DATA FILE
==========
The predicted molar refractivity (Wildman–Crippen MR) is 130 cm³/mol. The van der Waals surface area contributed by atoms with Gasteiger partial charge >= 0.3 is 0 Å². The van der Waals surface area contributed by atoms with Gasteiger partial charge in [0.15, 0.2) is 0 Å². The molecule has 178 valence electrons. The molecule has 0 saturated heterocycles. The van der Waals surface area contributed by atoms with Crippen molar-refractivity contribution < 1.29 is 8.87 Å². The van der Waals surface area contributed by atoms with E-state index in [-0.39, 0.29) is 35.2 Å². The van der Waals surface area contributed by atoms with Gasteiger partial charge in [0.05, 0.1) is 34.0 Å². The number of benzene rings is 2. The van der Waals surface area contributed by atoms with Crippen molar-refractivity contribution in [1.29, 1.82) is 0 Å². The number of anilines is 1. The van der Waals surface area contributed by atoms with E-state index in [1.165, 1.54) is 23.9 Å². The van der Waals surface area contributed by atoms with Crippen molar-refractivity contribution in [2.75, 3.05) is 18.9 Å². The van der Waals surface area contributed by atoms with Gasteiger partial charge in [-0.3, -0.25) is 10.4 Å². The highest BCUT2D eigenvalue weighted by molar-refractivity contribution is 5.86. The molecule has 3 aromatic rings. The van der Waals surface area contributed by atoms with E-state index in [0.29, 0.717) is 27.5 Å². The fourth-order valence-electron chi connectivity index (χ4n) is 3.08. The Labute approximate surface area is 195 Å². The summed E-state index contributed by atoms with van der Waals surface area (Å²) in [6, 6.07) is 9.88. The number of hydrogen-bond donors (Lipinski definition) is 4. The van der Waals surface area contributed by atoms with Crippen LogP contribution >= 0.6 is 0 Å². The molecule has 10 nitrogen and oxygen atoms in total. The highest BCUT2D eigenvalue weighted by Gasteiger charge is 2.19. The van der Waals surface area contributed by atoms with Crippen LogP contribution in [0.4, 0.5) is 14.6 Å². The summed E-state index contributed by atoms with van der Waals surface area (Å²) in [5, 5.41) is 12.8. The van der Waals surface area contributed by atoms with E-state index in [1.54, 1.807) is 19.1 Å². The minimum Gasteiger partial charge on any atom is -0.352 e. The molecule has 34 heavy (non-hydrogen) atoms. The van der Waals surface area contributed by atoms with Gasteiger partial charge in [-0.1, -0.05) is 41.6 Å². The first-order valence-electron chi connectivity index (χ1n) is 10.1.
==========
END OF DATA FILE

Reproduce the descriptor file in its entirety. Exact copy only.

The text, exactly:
The predicted molar refractivity (Wildman–Crippen MR) is 130 cm³/mol. The van der Waals surface area contributed by atoms with Gasteiger partial charge >= 0.3 is 0 Å². The van der Waals surface area contributed by atoms with Gasteiger partial charge in [0.15, 0.2) is 0 Å². The molecule has 178 valence electrons. The molecule has 0 saturated heterocycles. The van der Waals surface area contributed by atoms with Crippen molar-refractivity contribution < 1.29 is 8.87 Å². The van der Waals surface area contributed by atoms with E-state index in [-0.39, 0.29) is 35.2 Å². The van der Waals surface area contributed by atoms with Gasteiger partial charge in [0.05, 0.1) is 34.0 Å². The number of benzene rings is 2. The van der Waals surface area contributed by atoms with Crippen molar-refractivity contribution in [1.29, 1.82) is 0 Å². The number of anilines is 1. The van der Waals surface area contributed by atoms with E-state index in [1.165, 1.54) is 23.9 Å². The van der Waals surface area contributed by atoms with Crippen molar-refractivity contribution in [2.75, 3.05) is 18.9 Å². The van der Waals surface area contributed by atoms with Gasteiger partial charge in [-0.3, -0.25) is 10.4 Å². The highest BCUT2D eigenvalue weighted by molar-refractivity contribution is 5.86. The molecule has 3 aromatic rings. The van der Waals surface area contributed by atoms with E-state index in [0.29, 0.717) is 27.5 Å². The fourth-order valence-electron chi connectivity index (χ4n) is 3.08. The Labute approximate surface area is 195 Å². The summed E-state index contributed by atoms with van der Waals surface area (Å²) in [6, 6.07) is 9.88. The number of hydrogen-bond donors (Lipinski definition) is 4. The van der Waals surface area contributed by atoms with Crippen LogP contribution >= 0.6 is 0 Å². The molecule has 10 nitrogen and oxygen atoms in total. The highest BCUT2D eigenvalue weighted by Gasteiger charge is 2.19. The van der Waals surface area contributed by atoms with Crippen LogP contribution in [0.4, 0.5) is 14.6 Å². The summed E-state index contributed by atoms with van der Waals surface area (Å²) in [5, 5.41) is 12.8. The van der Waals surface area contributed by atoms with E-state index in [1.54, 1.807) is 19.1 Å². The minimum Gasteiger partial charge on any atom is -0.352 e. The molecule has 34 heavy (non-hydrogen) atoms. The van der Waals surface area contributed by atoms with Gasteiger partial charge in [-0.1, -0.05) is 41.6 Å². The first-order valence-electron chi connectivity index (χ1n) is 10.1.